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Trade and Development

Trade and Development Report 2006: Global Partnership and National Policies for Development

The secretariat of the United Nations Conference on Trade and Development.

"The Trade and Development Report 2006 offers relevant ideas and general principles for designing macroeconomic, sectoral and trade policies that can help developing countries to succeed in today's global economic environment.  Particular attention is given to policies that support the creative forces of markets and the entreprenuerial dimension of investment.

The Report also argues that a global partnership for development will be incomplete without and effective system of global economic goernance.  Such a system should take into account the specific needs of developing sovereignty in national economic policy-making on the one hand, and multilateral disciplines and collective governance on the other.  "

Trade and Development Report 2005: New Features of Global Interdependence

The secretariat of the United Nations Conference on Trade and Development.

"Since 2002, strong demand from East and South Asia, in particular China and India, has been the main factor behind the rise in commodity prices and the improved terms of trade of many developing countries.  But how long will this continue?

The recent boom in the markets for certain primary commodities does not spell the end of the long-term declining trend and the instability of most commodity prices.  Now is not the time for complacency about the commodity problem.  On the contrary, developing countries must seize the opportunity to increase investment in manufacturing in order to achieve higher productivity and greater diversification."

Trade and Development Report 2004: Policy Coherence, Development Strategies and Integration into the World Economy

The secretariat of the United Nations Conference on Trade and Development.

"Global economic recovery is underway.  But will it be sustained, and will it benefit all countries?  There are considerable downside risks stemming from oil prices and exchange rates.  Moreover, both the sources and incidence of growth are unequally distributed around the globe.

Rising United States deficits and rapidly expanding demand in East and South Asia have been the main stimulus for the world economy.  What are the implications of this pattern for current trends and future prospects in the world economy?"

Trade and Development Report 2003: Capital Accumulation, Growth and Structural Change

Division on Globalization and Development Strategies of the United Nations Conference on Trade and Development under the guidence of Yilmaz Akyuz.

"The Trade and Development Report 2003 offers a distinct perspective on global economic trends and prospects.  With the leading industrial countries still not pulling in the same direction, prospects for much of the developing world are couded by tensions in the trading system, volatility in the currency market and deflationary pressures.  This year's Report traces the difficulites back to the pattern of global trade and finanical flows in the 1990's.  But the Report also asks whether market-led reforms adopted in many developing countries after the debt crisis of the early 1980's have strengthened these countries' ability to withstand external shocks.  The climate, their patterns of industrial development and their international competitiveness.  The focus of this analysis is Latin America where the reforms have gone furthest, but where initally observed successes have not endured.  As the UN Secretary General notes in his Foreword, "The Report provides explanations that may challenge conventional points of view, and calls for new thinking on development strategies."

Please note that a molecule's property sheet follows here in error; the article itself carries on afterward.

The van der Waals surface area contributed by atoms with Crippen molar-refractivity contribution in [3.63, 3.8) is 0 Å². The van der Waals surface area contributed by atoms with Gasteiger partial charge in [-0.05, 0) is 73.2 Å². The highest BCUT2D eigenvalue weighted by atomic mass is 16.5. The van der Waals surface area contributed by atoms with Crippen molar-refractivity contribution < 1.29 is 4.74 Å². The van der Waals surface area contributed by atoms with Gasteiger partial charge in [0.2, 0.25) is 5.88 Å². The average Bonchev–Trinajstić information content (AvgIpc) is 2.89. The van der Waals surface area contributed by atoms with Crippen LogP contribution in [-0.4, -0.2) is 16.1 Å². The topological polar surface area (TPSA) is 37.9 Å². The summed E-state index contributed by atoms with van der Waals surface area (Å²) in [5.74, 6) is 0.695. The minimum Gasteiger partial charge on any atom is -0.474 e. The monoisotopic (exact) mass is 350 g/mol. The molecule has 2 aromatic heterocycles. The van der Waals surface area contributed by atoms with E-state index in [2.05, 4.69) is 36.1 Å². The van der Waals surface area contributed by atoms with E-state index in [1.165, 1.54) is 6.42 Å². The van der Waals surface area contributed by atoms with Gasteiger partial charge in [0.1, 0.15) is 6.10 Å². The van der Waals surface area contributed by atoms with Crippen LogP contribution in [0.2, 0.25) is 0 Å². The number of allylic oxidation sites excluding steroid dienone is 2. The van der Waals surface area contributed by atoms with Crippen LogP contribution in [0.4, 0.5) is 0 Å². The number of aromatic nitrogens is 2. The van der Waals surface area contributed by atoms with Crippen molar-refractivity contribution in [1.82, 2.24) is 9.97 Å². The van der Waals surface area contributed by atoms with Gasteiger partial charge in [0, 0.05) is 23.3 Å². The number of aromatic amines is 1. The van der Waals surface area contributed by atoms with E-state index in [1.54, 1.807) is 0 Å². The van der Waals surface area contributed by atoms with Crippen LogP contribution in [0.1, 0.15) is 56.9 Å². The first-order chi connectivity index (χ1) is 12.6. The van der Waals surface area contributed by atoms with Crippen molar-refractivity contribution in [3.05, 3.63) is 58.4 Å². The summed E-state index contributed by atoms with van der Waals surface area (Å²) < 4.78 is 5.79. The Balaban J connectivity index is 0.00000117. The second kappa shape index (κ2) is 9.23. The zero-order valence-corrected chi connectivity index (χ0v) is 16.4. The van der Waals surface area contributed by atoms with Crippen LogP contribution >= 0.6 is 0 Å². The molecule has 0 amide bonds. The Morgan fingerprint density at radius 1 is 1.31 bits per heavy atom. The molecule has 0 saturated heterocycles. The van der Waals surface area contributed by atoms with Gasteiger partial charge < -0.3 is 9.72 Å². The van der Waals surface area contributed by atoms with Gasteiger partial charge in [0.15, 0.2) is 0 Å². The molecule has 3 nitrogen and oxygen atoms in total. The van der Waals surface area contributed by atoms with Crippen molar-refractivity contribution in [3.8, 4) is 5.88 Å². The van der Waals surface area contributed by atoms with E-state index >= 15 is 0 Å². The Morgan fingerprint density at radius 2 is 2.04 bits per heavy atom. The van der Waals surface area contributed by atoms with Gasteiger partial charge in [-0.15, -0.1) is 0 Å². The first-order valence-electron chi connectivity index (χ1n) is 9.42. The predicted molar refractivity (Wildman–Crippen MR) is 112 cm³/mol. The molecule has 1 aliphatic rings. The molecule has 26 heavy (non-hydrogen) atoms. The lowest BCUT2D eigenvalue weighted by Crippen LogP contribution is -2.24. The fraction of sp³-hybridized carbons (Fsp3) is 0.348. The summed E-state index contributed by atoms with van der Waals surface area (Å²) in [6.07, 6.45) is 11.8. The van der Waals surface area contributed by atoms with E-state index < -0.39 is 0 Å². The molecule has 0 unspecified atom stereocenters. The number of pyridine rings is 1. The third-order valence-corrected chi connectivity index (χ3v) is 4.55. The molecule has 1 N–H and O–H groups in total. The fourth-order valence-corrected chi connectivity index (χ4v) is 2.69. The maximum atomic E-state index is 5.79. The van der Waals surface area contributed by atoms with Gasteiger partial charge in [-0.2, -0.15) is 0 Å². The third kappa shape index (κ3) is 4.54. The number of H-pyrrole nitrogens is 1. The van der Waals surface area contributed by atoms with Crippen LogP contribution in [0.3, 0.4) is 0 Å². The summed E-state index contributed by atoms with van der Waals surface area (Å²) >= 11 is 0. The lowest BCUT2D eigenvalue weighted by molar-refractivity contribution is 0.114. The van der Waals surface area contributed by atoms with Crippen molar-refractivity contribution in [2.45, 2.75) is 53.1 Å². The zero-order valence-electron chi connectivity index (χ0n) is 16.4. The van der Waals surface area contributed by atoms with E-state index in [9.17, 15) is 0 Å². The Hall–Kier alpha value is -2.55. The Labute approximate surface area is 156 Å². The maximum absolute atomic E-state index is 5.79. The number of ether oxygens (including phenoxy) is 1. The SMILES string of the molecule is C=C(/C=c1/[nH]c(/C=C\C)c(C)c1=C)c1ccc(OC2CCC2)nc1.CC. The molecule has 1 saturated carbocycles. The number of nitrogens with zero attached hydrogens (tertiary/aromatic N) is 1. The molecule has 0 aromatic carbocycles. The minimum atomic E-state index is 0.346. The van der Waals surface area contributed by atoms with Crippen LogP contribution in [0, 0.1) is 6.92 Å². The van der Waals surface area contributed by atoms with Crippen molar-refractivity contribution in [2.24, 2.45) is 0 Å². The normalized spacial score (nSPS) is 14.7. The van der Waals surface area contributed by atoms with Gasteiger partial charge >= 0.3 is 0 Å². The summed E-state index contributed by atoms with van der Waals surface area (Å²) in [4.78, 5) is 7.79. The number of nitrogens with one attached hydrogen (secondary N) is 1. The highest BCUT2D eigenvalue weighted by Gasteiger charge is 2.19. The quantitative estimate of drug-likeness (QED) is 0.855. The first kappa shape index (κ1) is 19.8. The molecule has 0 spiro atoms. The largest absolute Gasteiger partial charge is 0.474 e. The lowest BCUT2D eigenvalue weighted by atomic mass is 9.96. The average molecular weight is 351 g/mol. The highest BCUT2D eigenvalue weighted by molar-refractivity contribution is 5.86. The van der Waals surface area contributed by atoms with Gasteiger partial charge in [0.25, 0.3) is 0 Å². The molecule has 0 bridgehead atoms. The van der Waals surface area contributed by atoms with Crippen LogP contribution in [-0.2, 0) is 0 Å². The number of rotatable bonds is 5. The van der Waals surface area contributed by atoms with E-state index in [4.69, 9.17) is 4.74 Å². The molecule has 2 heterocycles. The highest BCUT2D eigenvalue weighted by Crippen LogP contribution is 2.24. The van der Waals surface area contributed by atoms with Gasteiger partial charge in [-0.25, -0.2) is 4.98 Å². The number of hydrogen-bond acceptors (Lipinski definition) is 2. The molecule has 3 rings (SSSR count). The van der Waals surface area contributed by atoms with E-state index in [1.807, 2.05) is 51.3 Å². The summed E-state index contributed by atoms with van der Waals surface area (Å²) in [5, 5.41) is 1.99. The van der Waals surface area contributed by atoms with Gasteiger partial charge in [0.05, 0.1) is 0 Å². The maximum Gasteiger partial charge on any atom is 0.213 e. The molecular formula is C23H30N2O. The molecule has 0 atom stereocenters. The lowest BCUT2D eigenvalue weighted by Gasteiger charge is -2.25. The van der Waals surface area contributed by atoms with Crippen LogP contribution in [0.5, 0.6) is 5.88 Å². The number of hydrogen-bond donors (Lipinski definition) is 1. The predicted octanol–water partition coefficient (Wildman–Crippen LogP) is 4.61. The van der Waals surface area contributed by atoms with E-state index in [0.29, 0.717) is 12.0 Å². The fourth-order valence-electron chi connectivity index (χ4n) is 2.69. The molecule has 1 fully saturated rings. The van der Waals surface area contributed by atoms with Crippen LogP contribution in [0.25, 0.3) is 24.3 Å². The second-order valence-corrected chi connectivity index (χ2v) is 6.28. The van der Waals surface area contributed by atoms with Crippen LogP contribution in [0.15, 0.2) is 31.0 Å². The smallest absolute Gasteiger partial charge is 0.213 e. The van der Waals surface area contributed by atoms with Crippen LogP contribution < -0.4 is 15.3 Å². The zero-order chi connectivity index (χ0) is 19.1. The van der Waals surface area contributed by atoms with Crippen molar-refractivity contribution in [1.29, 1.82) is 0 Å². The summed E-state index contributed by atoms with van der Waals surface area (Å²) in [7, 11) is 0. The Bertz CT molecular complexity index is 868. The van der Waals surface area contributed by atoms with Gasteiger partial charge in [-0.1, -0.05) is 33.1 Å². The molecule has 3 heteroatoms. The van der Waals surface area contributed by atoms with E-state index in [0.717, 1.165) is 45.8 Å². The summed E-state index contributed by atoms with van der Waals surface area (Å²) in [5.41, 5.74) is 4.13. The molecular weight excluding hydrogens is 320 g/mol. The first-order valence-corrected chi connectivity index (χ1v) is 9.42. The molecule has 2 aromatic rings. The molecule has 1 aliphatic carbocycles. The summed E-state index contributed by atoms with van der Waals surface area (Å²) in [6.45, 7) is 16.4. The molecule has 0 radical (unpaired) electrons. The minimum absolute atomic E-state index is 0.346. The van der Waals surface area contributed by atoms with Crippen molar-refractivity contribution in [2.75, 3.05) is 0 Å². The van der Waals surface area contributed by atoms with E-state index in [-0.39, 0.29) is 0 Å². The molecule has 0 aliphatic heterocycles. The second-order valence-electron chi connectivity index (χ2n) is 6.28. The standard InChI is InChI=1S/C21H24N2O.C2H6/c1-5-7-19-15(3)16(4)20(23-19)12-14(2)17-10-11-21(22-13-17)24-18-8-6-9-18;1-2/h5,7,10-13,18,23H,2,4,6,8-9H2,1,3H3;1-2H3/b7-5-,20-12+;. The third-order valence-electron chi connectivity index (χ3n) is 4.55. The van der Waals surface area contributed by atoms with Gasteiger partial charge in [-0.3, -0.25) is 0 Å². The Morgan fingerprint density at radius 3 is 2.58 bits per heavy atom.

Trade and Development Report 2002: Developing Countries in World Trade

The secretariat of the United Nations Conference on Trade and Development.

"The Trade and Development Report 2002 (TDR 2002) analyses trends and outlooks for the world economy and focuses on export dynamism and industrialization in developing countries.  It demonstrates that, although integration into world trade is essential, it is not in itself sufficient for ensuring a country's development.  The Report questions the conventional wisdom that export growth and foreign direct investment (FDI) automatically generate commensurate income gains.  Why is it that developing countries are trading more, but earning relatively less?  UNCTAD thinks they are competing among themselves to export similar labour-intensive manufacturing products to the same markets.  It suggests that countries should move into higher-value exports by upgrading technology and improving productivity.  What next for develpoing countries after Doha and Monterrey?  And what will China's WTO accession mean for other develping countries -  and for China itself?  There are signs that a world economic recovery may be under way.  If so, will it be sustained at a fast enough pace to benefit most developing countries?  This would rquire a 3% growth rate in the industrial world - a rather unlikely prospect, predicts UNCTAD.

Trade and Development Report 2001: Global Trends and Prospects, Financial Architecture

The secretariat of the United Nations Conference on Trade and Development.

"International economic issues touch the lives of people everywhere.  Whether grappling with the challenges posed by new informationn technologies, seeking to draw policy lessons from financial crises in emerging markets, or assessing the possible impact of China's entry into the World Trade Organization, we look to economics as a guide in our rapidly changing world.  The poorest nations especially require a clear economic road map if they are to make progress against the persistent problems of hunger, ill health and social insecurity.